Mutasa has been warned in the State media that he risked arrest for allegedly violating the Official Secrets Act after he revealed that Zanu PF rigged the 2013 harmonised elections.
State media roped in political analysts who said the former Zanu PF secretary for administration was sworn to secrecy when he served in government and cannot divulge them after he was fired.
But Mutasa told NewsDay the government would need to prove its case before a court of law.
“I am not afraid of being arrested as long as they tell me my crime,” he said. “There is also the issue of whether what was reported is what I said. The reporter may have written what they wanted and not what I said. I am a law-abiding citizen and I do not think there is anyone like me. I do not even have a traffic offence.”
The former Zanu PF strongman two weeks ago was quoted saying Central Intelligence Organisation (CIO) operatives were deployed in all sectors of the economy to gather sensitive information.
“Of course, you know that some waiters in hotels work for the CIO,” he was quoted as saying. “Your phones are listened to a lot. The CIO is huge and it produces many reports. From the UN (United Nations) there will regularly be a report. A report about the British. Or India. Not very good reports really. I had to read them. They made me tired.”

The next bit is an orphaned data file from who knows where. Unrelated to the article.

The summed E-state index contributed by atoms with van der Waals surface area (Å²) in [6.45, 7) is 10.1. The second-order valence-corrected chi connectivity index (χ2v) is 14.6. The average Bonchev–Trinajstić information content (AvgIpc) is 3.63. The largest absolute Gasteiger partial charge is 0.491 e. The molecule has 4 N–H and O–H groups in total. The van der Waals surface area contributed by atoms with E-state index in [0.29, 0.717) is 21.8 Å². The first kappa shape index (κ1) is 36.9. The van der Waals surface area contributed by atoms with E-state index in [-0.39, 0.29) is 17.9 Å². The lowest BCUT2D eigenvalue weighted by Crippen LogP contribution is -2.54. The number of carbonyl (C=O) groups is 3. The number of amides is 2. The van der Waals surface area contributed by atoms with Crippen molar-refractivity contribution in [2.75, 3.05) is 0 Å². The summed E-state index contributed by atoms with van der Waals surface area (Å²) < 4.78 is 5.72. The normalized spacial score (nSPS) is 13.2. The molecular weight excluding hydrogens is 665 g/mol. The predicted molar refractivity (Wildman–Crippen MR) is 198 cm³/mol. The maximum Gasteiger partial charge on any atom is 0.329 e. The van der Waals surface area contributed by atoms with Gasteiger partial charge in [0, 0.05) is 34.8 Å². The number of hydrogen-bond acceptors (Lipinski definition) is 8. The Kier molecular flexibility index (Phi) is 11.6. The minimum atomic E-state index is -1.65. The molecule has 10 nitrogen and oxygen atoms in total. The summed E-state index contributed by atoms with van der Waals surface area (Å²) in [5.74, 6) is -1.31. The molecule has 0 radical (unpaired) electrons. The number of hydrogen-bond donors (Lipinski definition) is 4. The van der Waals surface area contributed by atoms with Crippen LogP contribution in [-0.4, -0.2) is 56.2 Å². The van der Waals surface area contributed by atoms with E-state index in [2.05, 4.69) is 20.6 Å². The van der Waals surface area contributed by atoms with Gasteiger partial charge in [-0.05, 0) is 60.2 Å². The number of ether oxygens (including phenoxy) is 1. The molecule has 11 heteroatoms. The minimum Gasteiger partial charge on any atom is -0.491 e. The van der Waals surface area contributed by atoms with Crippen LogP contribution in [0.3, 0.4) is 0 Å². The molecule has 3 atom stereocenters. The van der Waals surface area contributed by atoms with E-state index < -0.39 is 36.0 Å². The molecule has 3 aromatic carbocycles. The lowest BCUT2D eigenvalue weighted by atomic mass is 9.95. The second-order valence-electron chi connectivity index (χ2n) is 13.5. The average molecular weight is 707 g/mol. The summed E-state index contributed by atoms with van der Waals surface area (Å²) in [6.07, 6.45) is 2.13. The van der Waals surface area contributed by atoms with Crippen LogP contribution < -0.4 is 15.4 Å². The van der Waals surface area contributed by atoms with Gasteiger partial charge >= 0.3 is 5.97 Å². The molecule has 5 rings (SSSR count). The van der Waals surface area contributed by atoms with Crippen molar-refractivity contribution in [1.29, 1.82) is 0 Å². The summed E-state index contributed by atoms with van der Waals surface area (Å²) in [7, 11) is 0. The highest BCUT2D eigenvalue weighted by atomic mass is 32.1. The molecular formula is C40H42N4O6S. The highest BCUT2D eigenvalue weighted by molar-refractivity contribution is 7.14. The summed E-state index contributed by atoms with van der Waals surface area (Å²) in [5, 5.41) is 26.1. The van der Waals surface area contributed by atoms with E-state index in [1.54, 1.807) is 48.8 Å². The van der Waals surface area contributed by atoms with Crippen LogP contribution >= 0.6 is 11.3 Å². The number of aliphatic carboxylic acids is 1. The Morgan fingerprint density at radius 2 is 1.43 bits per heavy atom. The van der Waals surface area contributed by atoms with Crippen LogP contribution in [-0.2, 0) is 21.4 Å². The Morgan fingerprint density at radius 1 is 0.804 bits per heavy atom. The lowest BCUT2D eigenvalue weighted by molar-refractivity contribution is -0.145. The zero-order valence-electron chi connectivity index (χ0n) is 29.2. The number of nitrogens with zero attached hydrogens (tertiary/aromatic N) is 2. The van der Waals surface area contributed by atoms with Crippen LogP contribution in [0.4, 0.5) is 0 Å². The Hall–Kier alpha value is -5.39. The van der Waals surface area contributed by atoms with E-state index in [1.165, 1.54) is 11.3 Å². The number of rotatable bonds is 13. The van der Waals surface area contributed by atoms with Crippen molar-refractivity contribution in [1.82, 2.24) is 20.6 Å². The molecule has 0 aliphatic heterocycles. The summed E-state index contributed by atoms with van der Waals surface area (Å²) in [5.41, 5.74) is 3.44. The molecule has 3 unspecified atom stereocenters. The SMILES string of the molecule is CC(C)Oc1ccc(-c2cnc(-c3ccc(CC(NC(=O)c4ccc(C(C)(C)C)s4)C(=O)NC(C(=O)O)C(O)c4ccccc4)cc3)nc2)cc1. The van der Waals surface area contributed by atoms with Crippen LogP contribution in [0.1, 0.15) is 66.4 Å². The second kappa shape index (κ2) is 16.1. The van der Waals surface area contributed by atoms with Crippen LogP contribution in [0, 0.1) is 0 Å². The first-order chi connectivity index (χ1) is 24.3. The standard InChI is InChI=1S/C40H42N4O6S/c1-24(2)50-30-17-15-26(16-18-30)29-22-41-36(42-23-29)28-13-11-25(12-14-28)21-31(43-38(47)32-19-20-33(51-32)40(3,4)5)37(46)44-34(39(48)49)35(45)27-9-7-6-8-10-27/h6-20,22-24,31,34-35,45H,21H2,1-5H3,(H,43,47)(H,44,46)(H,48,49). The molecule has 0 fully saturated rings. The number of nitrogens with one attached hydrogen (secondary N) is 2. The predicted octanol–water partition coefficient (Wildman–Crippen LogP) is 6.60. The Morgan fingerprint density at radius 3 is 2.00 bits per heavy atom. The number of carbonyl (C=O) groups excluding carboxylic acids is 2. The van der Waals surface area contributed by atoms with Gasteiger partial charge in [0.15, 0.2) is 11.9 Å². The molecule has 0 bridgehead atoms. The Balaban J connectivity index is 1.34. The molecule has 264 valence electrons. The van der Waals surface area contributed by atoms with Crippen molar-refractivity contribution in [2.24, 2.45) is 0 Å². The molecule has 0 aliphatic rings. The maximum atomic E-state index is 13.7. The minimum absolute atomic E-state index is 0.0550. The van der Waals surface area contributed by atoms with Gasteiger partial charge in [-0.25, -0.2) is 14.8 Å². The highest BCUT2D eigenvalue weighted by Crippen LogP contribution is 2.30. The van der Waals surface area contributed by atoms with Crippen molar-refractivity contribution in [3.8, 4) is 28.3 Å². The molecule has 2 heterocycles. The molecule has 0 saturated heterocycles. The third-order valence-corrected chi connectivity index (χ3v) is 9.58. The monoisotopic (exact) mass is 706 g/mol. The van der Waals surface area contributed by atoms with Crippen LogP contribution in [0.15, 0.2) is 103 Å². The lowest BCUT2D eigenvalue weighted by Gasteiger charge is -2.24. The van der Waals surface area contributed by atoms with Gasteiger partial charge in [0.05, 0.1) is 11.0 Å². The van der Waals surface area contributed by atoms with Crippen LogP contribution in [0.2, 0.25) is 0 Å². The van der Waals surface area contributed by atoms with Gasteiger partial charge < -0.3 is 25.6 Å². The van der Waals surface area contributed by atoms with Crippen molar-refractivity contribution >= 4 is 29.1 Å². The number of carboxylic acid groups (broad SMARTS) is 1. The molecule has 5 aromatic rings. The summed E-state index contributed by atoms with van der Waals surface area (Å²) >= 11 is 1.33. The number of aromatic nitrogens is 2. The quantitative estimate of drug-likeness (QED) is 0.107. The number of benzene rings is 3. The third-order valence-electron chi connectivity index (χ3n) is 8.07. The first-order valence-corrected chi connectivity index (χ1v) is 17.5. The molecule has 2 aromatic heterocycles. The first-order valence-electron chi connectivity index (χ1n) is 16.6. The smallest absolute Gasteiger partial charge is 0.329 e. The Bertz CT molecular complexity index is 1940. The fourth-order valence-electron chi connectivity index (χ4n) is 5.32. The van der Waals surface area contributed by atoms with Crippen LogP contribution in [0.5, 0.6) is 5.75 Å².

This, according to “legal experts”, exposed the government’s security apparatus and made it “vulnerable”.
Section 4 of the Official Secrets Act makes it a criminal offence for any person who has in his possession or under his control any secret official code, document or information that has been entrusted in his confidence to him by a person holding an office in the service of the State; or has obtained; or has held office in the service of the State to communicate or publish it to any person.
The offence carries a 20-year jail term and if found guilty, Mutasa, who seemed unfazed, could spend the last years of his life in jail.